General Chemistry: Principles and Modern Applications (10th Edition)

Published by Pearson Prentice Hal
ISBN 10: 0132064529
ISBN 13: 978-0-13206-452-1

Chapter 16 - Acids and Bases - Exercises - Weak Acids, Weak Bases, and pH - Page 740: 37


(b) is the sketch that better represents.

Work Step by Step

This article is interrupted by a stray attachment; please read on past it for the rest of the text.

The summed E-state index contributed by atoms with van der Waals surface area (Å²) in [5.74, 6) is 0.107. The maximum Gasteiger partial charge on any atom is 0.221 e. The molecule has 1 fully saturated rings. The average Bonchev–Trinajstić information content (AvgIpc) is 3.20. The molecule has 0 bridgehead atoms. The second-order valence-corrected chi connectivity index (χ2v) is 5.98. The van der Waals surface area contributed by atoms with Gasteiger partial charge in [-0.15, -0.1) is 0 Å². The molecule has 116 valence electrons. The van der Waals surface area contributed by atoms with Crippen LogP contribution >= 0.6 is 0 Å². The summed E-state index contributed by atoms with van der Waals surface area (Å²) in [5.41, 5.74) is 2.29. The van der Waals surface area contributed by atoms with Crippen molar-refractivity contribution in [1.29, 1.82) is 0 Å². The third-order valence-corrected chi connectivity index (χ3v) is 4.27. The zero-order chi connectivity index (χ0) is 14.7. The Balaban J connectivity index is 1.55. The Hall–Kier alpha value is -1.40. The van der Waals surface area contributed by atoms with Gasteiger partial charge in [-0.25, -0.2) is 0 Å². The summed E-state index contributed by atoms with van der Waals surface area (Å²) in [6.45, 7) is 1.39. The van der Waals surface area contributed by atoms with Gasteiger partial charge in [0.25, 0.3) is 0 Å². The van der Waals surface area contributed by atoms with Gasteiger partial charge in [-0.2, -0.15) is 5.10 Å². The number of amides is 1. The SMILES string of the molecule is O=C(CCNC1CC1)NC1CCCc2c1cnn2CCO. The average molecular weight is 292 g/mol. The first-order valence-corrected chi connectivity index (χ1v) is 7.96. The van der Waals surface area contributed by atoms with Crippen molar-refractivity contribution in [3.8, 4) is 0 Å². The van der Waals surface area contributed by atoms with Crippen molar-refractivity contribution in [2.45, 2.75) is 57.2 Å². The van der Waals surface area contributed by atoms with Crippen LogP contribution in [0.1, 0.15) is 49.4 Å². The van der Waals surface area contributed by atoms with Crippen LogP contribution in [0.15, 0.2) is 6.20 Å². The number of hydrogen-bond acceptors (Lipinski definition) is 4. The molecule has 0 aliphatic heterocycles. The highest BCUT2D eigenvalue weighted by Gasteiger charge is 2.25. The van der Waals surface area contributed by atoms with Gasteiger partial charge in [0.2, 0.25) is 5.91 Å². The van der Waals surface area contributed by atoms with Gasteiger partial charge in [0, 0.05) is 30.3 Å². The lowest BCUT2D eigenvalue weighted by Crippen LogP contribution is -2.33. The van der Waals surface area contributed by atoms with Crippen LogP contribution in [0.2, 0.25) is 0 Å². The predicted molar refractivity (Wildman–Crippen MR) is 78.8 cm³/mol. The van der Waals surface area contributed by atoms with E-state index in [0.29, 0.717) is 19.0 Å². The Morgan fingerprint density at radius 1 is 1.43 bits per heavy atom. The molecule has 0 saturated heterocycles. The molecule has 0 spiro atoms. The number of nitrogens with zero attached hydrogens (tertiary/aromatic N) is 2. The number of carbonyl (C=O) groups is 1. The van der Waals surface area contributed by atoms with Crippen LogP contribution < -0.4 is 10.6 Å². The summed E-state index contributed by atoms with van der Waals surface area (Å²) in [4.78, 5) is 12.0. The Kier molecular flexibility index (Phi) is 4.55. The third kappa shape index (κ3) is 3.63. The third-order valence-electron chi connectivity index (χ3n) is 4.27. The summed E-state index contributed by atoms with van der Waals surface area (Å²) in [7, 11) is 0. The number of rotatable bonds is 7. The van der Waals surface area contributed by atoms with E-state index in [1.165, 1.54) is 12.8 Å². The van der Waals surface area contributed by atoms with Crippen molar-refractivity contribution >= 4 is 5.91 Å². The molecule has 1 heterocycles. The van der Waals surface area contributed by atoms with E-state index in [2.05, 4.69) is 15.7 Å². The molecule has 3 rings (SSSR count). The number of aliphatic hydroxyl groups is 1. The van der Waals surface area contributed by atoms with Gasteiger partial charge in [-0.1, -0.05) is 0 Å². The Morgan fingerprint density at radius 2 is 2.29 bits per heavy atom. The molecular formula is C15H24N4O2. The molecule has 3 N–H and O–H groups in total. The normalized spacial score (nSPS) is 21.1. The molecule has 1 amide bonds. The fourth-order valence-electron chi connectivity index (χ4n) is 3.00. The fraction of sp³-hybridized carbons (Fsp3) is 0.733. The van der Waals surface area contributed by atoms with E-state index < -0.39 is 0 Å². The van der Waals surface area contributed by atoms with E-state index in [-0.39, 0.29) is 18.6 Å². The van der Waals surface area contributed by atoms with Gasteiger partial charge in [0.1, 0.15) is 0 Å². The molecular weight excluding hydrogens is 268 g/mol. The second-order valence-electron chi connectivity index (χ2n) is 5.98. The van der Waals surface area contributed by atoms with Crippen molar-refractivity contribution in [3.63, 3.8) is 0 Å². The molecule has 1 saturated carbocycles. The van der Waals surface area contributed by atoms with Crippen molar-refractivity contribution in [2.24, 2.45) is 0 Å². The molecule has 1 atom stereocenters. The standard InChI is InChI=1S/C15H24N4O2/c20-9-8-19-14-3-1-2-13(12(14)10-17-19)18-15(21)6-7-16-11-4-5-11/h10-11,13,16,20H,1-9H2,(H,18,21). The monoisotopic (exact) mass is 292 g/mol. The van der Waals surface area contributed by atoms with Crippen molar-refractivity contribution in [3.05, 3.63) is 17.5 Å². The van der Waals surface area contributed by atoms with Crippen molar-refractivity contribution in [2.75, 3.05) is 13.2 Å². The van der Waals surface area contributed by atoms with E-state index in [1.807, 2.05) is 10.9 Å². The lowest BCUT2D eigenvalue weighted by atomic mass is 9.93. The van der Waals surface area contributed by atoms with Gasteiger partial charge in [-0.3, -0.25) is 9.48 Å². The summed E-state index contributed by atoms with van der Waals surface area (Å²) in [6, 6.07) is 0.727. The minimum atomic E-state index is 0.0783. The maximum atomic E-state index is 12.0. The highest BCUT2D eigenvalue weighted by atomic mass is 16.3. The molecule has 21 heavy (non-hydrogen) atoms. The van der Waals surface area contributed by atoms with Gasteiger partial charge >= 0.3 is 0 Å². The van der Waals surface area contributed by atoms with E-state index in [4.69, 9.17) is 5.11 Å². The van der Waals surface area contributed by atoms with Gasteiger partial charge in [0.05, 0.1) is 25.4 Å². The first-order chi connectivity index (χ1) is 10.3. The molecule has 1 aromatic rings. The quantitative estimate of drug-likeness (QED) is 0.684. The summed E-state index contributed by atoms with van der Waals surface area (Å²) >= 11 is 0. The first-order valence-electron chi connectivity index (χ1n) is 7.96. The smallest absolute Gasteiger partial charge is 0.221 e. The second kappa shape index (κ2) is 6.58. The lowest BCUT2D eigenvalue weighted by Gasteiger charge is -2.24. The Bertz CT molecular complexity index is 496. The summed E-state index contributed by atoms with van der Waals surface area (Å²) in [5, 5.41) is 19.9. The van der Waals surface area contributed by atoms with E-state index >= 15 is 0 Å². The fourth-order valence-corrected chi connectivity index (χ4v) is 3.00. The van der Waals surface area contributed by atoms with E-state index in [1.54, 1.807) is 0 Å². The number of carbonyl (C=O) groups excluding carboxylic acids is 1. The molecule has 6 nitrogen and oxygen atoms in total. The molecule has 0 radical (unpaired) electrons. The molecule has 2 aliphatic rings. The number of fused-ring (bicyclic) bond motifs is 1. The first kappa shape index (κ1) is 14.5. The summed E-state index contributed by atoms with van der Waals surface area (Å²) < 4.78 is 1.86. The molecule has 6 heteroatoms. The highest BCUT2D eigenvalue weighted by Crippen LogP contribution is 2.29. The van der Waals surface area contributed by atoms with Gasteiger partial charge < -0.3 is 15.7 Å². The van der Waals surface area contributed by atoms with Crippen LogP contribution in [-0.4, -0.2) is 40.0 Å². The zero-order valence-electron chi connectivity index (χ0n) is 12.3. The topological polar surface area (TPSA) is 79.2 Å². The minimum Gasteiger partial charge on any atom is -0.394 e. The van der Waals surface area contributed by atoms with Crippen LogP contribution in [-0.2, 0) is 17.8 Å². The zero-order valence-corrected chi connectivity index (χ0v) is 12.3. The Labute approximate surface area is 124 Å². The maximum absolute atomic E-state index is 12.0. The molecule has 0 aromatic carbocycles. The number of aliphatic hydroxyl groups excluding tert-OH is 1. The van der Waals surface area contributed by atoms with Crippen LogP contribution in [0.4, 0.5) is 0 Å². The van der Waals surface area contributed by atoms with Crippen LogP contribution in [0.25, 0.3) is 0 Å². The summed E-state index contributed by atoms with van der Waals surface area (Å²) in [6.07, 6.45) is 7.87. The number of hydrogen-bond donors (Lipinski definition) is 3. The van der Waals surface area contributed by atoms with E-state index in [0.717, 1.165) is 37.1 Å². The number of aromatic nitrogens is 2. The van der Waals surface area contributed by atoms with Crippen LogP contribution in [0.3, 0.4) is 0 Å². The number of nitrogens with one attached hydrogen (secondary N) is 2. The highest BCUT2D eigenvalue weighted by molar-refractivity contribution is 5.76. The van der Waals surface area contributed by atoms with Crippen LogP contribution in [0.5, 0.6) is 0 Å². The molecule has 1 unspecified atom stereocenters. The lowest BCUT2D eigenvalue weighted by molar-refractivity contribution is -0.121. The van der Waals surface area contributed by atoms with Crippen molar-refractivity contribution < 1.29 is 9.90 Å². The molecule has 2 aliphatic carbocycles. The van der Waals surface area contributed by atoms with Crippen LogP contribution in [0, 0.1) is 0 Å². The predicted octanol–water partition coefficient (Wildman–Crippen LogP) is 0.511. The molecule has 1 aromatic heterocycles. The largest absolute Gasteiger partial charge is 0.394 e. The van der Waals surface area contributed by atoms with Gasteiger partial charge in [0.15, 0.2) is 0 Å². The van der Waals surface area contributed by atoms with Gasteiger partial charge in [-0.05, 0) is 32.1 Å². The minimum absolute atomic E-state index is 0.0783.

1. Considering a pure solution: $[H_3O^+] = [A^-] = x$ Therefore: $Ka = \frac{[H_3O^+][A^-]}{[HA]} = \frac{x^2}{[HA]}$ 2. If the molarity of the solution is doubled: $Ka = \frac{y^2}{2[HA]}$ ** The ka is constant, but the $[H_3O^+]$ changes, so we consider other unknown : y. Since the ka is constant, we can say that: $\frac{x^2}{[HA]} = \frac{y^2}{2[HA]}$ - We can eliminate the $[HA]$: $x^2 = \frac{y^2}{2}$ - And put a square root in both sides: $\sqrt {x^2} = \sqrt { \frac{y^2}{2}}$ $x \approx \frac{y}{1.4}$ $y \approx 1.4x$ - Since x is the concentration of the far left $H_3O^+$, and it has 10 protons in the image: $y = 10 * 1.4$ $y= 14$ Then "y" should have 14 protons in its image, so (b) is the right answer.
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